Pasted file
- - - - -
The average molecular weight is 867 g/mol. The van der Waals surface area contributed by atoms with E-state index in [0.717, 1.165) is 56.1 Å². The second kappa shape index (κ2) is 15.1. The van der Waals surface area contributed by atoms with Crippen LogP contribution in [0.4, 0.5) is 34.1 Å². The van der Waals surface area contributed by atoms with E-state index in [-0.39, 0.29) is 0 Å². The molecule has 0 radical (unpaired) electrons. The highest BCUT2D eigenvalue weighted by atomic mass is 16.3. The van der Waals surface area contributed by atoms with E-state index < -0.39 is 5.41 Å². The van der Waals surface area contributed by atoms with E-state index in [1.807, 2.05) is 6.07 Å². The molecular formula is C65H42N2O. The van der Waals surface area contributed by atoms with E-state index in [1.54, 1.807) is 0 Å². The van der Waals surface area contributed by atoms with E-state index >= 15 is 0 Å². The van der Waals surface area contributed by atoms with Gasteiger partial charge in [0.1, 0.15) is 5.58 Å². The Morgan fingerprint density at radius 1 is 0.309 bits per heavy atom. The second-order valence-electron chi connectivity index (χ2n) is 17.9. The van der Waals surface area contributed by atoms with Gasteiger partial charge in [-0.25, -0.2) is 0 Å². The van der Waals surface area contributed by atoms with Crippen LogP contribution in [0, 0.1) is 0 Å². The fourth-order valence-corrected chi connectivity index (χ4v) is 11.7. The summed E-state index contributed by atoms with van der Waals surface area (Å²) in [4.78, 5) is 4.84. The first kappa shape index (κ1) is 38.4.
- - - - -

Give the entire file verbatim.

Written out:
The average molecular weight is 867 g/mol. The van der Waals surface area contributed by atoms with E-state index in [0.717, 1.165) is 56.1 Å². The second kappa shape index (κ2) is 15.1. The van der Waals surface area contributed by atoms with Crippen LogP contribution in [0.4, 0.5) is 34.1 Å². The van der Waals surface area contributed by atoms with E-state index in [-0.39, 0.29) is 0 Å². The molecule has 0 radical (unpaired) electrons. The highest BCUT2D eigenvalue weighted by atomic mass is 16.3. The van der Waals surface area contributed by atoms with E-state index < -0.39 is 5.41 Å². The van der Waals surface area contributed by atoms with E-state index in [1.807, 2.05) is 6.07 Å². The molecular formula is C65H42N2O. The van der Waals surface area contributed by atoms with E-state index in [1.54, 1.807) is 0 Å². The van der Waals surface area contributed by atoms with E-state index >= 15 is 0 Å². The van der Waals surface area contributed by atoms with Gasteiger partial charge in [0.1, 0.15) is 5.58 Å². The Morgan fingerprint density at radius 1 is 0.309 bits per heavy atom. The second-order valence-electron chi connectivity index (χ2n) is 17.9. The van der Waals surface area contributed by atoms with Gasteiger partial charge in [-0.25, -0.2) is 0 Å². The van der Waals surface area contributed by atoms with Crippen LogP contribution in [0, 0.1) is 0 Å². The fourth-order valence-corrected chi connectivity index (χ4v) is 11.7. The summed E-state index contributed by atoms with van der Waals surface area (Å²) in [4.78, 5) is 4.84. The first kappa shape index (κ1) is 38.4.